Article from ROAPE Volume 31 Number 101
Mugabe, Mbeki and the Politics of Anti-Imperialism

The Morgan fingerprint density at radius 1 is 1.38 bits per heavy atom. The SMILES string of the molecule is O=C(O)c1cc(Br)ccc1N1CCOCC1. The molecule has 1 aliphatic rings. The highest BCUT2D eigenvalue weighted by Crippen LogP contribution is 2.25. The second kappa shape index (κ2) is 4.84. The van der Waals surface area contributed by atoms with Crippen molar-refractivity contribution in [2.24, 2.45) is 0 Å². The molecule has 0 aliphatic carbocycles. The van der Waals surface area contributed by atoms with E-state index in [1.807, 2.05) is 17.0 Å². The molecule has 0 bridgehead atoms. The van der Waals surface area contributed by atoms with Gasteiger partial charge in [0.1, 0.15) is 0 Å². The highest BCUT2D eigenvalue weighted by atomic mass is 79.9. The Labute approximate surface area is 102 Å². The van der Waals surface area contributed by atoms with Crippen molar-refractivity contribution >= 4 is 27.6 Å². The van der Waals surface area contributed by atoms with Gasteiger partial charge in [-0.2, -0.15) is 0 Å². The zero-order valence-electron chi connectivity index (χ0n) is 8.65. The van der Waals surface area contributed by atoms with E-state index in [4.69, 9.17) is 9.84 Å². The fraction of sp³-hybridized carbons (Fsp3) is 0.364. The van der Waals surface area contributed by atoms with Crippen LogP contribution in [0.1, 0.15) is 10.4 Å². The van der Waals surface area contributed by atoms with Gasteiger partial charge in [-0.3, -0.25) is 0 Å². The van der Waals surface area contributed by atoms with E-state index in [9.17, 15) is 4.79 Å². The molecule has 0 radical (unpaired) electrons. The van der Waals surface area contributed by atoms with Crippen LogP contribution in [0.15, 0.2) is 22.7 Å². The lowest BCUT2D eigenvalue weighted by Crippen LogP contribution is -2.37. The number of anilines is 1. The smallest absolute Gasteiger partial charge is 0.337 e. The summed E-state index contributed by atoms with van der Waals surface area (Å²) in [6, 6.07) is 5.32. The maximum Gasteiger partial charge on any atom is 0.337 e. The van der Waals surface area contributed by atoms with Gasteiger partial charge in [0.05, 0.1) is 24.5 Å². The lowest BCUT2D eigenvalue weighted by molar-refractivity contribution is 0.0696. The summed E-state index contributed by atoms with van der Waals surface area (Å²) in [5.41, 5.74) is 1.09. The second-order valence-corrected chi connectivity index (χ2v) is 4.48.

There can be little doubt that one of the most significant aspects of the current crisis in Zimbabwe, especially the events of the past two or three years, has been its international character. At the heart of President Robert Mugabe's offensive against the array of forces opposed to his rule are repeated attempts to place the Zimbabwe problem at the centre of a larger anti-imperialist and Pan-African position. These tactics have been crucial to the process of legitimising the recent actions of ZANU-PF, in power since independence in 1980. The land question in particular has been located within a discourse of legitimate redress for colonial injustice, language which has resonated on the African continent, and within the Third World more generally. Knowing that his authoritarian rule would be confronted with a widespread national and international critique centred on property rights, human rights and the rule of law, Mugabe and his advisors constructed alternative discourses around the need for renewed liberation struggle solidarity, the continuing effects of African marginalisation attendant on the globalisation process, and the presumptions of liberal imperialism. Behind this rhetorical shield, the ZANU-PF government has effectively suspended the rule of law as it attempts to bludgeon its opponents into silence. In doing so, it has enjoyed the support provided by the so-called ‘quiet diplomacy’ and ‘constructive engagement’ of other Southern and Central African governments.